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C-17 Globemaster III - Service Life

The original specification from McDonnell Douglas defined a service life of 30,000 hours. Modification programs will keep the aircraft in line with current and future requirements for threat avoidance, navigation, communications, and enhanced capabilities. These modifications should include global air traffic management (GATM) and automatic dependent surveillance to meet anticipated navigation requirements. Commercially available avionics and mission computer upgrades are being investigated to reduce life-cycle costs and improve performance. Also, upgraded communication systems to enhance worldwide voice and data (including secure) transmission will support command and control.

Currently, the C-17 airframes are not experiencing operational usage or fatigue that impacts their ability to achieve the 30,000 hour service lives. The missions that are flown are within the design assumptions/parameters of the aircraft. More specifically, the airframe was designed to withstand a higher percentage of airdrop, assault landing, and low level missions than has been experienced during C-17 operations. Because of that, the actual usage severity, in most cases, is less than predicted; therefore, there is no indication that C-17 airframes will be unable to meet or exceed the specified usage-based service life.

However, future changes in C-17 operations/deployment strategies could have an adverse effect on service life and would need to be considered during service life analysis by factoring weighted hours using the methodology. The PM monitors the critical aircraft components and assesses severity of usage on those components through the U.S. Air Force Aircraft Structural Integrity Program (ASIP), which is a preventive maintenance program of regularly scheduled inspections and replacement or repair of various elements of the airframe. This is accomplished on an aircraft by aircraft basis.

While the airframe did not experience a decrease in service life due to GWOT operations, the critical aircraft components experienced accelerated wear and tear due to GWOT operations. Exposure to the sand environment, extreme heat, evasive maneuvering, and steeper takeoffs and landings contribute to the increased wear and tear on the components of the aircraft, most notably the engine, landing gear, and flight controls. The wear and tear on these subsystems is mitigated by maintenance and repair, which drives up maintenance and repair/overhaul costs in order to maintain aircraft availability. In summary, the C-17 ASIP manages the fleet and identifies maintenance on the aircraft as needed to ensure each aircraft reaches its 30,000 hour service life.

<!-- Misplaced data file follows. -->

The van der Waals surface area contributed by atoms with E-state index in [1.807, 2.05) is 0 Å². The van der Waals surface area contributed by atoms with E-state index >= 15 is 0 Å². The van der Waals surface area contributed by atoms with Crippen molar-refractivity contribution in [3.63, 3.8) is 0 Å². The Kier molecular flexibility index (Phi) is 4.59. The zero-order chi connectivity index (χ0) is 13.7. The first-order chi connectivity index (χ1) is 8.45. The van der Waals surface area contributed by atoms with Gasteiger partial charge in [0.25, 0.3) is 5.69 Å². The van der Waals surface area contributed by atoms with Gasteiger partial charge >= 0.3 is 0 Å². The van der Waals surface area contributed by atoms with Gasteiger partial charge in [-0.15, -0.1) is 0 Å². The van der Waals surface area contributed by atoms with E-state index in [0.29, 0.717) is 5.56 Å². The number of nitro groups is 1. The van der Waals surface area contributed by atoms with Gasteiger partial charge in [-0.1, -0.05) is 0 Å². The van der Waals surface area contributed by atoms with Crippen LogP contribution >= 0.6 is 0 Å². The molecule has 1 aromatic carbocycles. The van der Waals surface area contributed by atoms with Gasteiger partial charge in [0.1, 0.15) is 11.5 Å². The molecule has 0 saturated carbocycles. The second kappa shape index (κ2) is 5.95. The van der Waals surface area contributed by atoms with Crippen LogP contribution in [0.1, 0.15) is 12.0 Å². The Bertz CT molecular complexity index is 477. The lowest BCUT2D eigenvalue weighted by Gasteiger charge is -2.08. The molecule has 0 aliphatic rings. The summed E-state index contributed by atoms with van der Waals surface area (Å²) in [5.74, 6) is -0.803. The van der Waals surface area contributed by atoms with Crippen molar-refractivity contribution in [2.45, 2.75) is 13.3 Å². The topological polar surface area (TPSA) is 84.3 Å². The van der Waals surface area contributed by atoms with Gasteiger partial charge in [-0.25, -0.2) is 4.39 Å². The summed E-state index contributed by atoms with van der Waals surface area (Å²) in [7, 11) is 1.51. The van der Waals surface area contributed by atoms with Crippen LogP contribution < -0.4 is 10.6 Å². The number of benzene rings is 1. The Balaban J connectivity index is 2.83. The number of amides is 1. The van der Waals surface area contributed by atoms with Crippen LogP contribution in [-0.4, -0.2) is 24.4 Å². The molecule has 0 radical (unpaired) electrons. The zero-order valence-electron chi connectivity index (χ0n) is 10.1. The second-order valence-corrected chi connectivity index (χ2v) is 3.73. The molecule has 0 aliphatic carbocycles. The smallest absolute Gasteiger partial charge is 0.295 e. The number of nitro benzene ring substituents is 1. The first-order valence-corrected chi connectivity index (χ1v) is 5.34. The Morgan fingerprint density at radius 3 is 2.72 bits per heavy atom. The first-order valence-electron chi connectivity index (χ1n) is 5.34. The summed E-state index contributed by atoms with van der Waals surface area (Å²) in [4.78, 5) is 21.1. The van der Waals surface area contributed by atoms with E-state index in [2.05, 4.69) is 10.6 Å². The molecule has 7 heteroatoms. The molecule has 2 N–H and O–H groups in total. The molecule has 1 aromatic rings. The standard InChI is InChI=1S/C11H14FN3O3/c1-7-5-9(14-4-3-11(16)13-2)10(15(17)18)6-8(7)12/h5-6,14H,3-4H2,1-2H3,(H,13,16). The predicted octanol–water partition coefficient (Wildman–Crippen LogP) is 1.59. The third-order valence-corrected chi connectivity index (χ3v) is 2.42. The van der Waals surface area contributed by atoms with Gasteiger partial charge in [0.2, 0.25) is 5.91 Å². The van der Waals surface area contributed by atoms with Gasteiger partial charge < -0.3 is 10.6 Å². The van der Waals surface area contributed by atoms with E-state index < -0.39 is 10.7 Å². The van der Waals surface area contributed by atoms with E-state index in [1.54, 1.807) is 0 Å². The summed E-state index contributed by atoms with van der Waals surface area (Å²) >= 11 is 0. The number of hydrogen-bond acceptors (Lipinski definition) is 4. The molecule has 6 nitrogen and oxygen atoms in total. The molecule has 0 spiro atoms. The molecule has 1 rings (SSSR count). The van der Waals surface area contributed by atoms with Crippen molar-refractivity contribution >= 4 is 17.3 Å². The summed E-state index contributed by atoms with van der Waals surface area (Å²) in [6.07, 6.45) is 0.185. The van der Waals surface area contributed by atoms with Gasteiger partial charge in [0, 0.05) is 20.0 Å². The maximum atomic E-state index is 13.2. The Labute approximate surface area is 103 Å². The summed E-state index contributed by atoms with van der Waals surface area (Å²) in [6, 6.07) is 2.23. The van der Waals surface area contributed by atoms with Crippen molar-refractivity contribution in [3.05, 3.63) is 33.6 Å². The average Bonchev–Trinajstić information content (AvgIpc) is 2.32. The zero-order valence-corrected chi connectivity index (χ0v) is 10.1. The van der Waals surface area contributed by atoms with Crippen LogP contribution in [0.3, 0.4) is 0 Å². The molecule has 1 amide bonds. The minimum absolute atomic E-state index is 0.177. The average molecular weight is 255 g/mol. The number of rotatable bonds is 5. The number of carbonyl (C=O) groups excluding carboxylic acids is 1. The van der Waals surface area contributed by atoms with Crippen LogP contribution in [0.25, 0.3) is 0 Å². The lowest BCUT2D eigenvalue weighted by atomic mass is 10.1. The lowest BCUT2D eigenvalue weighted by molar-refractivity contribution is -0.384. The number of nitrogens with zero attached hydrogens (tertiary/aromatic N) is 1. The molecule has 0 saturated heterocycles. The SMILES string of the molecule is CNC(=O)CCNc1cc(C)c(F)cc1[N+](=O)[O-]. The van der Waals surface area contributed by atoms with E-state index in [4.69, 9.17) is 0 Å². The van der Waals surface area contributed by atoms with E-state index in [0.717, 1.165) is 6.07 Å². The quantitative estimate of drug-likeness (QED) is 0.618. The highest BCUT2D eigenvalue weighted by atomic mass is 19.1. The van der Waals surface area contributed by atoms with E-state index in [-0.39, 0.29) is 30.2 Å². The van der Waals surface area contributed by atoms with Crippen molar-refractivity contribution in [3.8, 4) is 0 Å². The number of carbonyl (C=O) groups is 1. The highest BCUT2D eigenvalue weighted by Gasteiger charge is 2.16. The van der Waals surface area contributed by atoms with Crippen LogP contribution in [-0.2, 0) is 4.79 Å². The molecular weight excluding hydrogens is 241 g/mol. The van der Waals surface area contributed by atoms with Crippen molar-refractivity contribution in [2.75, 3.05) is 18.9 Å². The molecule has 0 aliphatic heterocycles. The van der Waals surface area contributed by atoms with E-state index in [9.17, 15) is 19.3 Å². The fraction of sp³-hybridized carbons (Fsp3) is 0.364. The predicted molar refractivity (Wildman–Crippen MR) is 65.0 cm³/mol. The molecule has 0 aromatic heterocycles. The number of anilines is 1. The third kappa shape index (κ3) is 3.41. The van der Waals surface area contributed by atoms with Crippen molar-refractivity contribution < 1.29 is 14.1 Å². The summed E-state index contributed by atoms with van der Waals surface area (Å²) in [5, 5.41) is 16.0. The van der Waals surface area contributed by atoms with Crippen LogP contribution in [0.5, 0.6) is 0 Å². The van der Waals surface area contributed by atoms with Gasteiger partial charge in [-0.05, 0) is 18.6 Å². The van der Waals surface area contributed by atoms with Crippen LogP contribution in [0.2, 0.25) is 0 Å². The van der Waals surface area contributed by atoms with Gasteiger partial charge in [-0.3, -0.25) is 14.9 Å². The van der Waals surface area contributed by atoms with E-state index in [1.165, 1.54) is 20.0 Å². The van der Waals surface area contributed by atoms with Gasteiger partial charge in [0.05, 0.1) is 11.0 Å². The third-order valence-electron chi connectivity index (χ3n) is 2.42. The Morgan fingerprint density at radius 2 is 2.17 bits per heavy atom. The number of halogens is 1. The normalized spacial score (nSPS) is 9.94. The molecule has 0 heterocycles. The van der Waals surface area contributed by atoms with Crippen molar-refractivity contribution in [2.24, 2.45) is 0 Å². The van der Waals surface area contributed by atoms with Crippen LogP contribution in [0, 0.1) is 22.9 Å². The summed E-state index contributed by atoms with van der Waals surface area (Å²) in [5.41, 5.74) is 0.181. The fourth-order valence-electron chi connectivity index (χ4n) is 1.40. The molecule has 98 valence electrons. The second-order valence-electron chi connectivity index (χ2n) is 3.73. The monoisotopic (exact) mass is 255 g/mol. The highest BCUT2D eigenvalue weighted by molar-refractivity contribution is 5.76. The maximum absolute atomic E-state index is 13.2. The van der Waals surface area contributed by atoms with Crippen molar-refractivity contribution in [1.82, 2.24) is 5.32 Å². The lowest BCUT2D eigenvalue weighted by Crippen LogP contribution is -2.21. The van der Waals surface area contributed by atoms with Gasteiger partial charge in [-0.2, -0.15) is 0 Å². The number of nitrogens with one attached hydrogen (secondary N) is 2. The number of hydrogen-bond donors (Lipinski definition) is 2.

Usage data at the asset level for C-17 aircraft is available in the Reliability and Maintainability Information System (REMIS), which holds usage data for Air Force aircraft. The C-17 program does not have an automated fatigue measurement tool that tracks fatigue on the airframes, so an estimate of fatigue must be applied in the methodology when operational and mission demands warrant that fatigue be incorporated within the calculation. Since the PMO has determined that fatigue currently has not posed a threat to the service life of the C-17 fleet since the aircraft are not operating beyond their design life operating boundaries, fatigue is estimated to be zero. C-17 engineers have noted that in the future, based on changes in mission profiles and operating conditions, fatigue could pose an impact on the service life and an estimate of the impact would need to be incorporated in the methodology.

Some programs have sophisticated fatigue tracking sensors and monitors that are used to track and monitor fatigue. For example, the Navy has a capability called the Structural Data Recording System (SDRS) that measures fatigue/strain, in terms of a metric called Fatigue Life Expended (FLE) or Total Life Index (TLI) based on the wing root and wing fold, on a variety of their attack (F/A-18) and fixed wing (P-3) airframes.

The C-17 program is experiencing changes in service life estimates that should be considered. For example, the Air Force Materiel Command has assessed that the C-17 program’s service life is 45,000 flight hours as opposed to the initial 30,000 flight hours projected by the original equipment manufacturer and PM based on fatigue and mission-type analysis.

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Page last modified: 05-02-2018 13:09:46 ZULU